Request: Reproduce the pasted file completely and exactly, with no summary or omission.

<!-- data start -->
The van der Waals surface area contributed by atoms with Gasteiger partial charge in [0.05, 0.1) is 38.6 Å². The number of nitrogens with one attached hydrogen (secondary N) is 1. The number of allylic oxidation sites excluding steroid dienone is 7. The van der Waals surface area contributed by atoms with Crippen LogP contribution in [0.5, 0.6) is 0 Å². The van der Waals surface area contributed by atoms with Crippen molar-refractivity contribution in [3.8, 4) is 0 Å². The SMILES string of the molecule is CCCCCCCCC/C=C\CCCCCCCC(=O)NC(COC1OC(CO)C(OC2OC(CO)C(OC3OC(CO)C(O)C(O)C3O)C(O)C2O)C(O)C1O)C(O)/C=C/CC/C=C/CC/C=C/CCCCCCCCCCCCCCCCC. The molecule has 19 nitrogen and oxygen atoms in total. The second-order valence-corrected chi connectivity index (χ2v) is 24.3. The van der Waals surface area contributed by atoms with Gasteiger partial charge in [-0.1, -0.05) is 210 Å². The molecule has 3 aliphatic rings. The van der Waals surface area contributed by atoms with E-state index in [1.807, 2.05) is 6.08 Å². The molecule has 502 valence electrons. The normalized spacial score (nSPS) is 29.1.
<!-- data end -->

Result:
The van der Waals surface area contributed by atoms with Gasteiger partial charge in [0.05, 0.1) is 38.6 Å². The number of nitrogens with one attached hydrogen (secondary N) is 1. The number of allylic oxidation sites excluding steroid dienone is 7. The van der Waals surface area contributed by atoms with Crippen LogP contribution in [0.5, 0.6) is 0 Å². The van der Waals surface area contributed by atoms with Crippen molar-refractivity contribution in [3.8, 4) is 0 Å². The SMILES string of the molecule is CCCCCCCCC/C=C\CCCCCCCC(=O)NC(COC1OC(CO)C(OC2OC(CO)C(OC3OC(CO)C(O)C(O)C3O)C(O)C2O)C(O)C1O)C(O)/C=C/CC/C=C/CC/C=C/CCCCCCCCCCCCCCCCC. The molecule has 19 nitrogen and oxygen atoms in total. The second-order valence-corrected chi connectivity index (χ2v) is 24.3. The van der Waals surface area contributed by atoms with Gasteiger partial charge in [-0.1, -0.05) is 210 Å². The molecule has 3 aliphatic rings. The van der Waals surface area contributed by atoms with E-state index in [1.807, 2.05) is 6.08 Å². The molecule has 502 valence electrons. The normalized spacial score (nSPS) is 29.1.